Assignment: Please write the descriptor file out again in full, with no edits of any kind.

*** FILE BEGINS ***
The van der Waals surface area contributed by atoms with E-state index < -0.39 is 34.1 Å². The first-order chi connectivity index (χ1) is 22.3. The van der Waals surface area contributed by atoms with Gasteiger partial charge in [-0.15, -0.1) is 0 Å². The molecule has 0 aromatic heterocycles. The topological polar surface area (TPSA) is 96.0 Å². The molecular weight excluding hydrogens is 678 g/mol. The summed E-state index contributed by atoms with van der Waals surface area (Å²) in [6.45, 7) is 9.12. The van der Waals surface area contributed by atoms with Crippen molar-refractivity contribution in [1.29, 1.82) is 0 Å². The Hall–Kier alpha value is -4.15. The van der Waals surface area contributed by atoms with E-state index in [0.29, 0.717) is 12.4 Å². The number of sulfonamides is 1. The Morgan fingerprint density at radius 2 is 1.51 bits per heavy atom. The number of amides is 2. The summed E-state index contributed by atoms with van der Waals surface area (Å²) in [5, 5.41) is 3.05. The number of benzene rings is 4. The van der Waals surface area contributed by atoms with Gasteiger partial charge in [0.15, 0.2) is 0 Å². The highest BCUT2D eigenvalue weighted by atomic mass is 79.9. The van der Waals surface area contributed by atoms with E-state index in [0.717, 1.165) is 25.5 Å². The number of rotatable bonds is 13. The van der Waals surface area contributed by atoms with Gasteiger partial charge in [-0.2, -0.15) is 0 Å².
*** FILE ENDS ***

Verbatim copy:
The van der Waals surface area contributed by atoms with E-state index < -0.39 is 34.1 Å². The first-order chi connectivity index (χ1) is 22.3. The van der Waals surface area contributed by atoms with Gasteiger partial charge in [-0.15, -0.1) is 0 Å². The molecule has 0 aromatic heterocycles. The topological polar surface area (TPSA) is 96.0 Å². The molecular weight excluding hydrogens is 678 g/mol. The summed E-state index contributed by atoms with van der Waals surface area (Å²) in [6.45, 7) is 9.12. The van der Waals surface area contributed by atoms with Crippen molar-refractivity contribution in [1.29, 1.82) is 0 Å². The Hall–Kier alpha value is -4.15. The van der Waals surface area contributed by atoms with E-state index in [0.29, 0.717) is 12.4 Å². The number of sulfonamides is 1. The Morgan fingerprint density at radius 2 is 1.51 bits per heavy atom. The number of amides is 2. The summed E-state index contributed by atoms with van der Waals surface area (Å²) in [5, 5.41) is 3.05. The number of benzene rings is 4. The van der Waals surface area contributed by atoms with Gasteiger partial charge in [0.15, 0.2) is 0 Å². The highest BCUT2D eigenvalue weighted by atomic mass is 79.9. The van der Waals surface area contributed by atoms with E-state index in [0.717, 1.165) is 25.5 Å². The number of rotatable bonds is 13. The van der Waals surface area contributed by atoms with Gasteiger partial charge in [-0.2, -0.15) is 0 Å².